It is no mere coincidence that the most significant graphic depiction of the Battle of Anghiari is a 17th century work by a Flemish artist named Edelinck. The numerous commissions for reproductions of the Battle meant that painters needed models on which to base their own interpretations of it – a need that undoubtedly contributed to the popularity of Leonardo’scomposition. In this instance it was the indirect source of inspiration for Nomi’spoem, providing a kind of figurative setting for the literary composition known as the Catorcio di Anghiari (1683–5), coming between the reader and the description of the site as though the Arts were eager to help in highlighting the historical event.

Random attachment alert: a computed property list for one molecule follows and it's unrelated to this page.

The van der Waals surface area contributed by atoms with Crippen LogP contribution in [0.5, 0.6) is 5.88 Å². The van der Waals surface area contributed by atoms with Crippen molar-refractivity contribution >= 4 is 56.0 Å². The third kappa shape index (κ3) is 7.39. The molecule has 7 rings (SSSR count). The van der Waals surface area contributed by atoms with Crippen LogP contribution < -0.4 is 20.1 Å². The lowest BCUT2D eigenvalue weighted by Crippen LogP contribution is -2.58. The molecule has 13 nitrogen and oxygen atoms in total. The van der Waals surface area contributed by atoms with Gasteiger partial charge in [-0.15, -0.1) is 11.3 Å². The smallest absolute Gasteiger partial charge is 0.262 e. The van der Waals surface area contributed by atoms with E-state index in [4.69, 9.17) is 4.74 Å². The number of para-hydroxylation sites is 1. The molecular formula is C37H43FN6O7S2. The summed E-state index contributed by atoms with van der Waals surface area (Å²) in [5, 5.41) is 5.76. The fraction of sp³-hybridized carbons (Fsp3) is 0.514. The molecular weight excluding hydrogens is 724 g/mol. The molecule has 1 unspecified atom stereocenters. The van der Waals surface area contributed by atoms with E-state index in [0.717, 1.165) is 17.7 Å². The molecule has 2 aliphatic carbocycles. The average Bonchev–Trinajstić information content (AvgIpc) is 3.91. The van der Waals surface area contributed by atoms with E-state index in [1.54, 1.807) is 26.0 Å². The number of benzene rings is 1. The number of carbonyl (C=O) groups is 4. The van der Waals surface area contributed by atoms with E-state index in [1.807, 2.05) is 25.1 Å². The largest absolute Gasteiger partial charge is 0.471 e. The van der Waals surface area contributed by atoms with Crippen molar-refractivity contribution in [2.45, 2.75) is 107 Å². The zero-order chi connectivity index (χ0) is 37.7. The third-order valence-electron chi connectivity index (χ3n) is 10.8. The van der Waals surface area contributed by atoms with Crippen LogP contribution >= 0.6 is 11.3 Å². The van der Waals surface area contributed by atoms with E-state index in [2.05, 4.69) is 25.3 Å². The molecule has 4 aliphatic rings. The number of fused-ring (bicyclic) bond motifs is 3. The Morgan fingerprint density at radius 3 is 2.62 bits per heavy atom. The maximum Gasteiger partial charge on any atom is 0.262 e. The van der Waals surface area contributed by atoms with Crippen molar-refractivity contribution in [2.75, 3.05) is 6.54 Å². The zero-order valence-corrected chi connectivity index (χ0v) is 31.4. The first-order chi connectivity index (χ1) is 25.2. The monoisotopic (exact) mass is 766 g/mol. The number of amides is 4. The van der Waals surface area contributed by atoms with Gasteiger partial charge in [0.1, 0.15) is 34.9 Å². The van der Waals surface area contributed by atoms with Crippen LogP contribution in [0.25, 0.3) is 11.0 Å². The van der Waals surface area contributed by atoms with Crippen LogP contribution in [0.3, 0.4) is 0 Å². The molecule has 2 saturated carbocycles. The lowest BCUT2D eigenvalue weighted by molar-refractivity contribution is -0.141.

“Anghiari sits in part atop a mountain
and in part itlies in a ravine.
The mountain stands proudly enthroned
While the ravine appears to lie mute.
The mountain is girt about with walls, while men
Stand ready to serve as walls for the ravine,
And thanks to certains kilfully constructed ditches
The Fortress encompasse sboth one part and the other”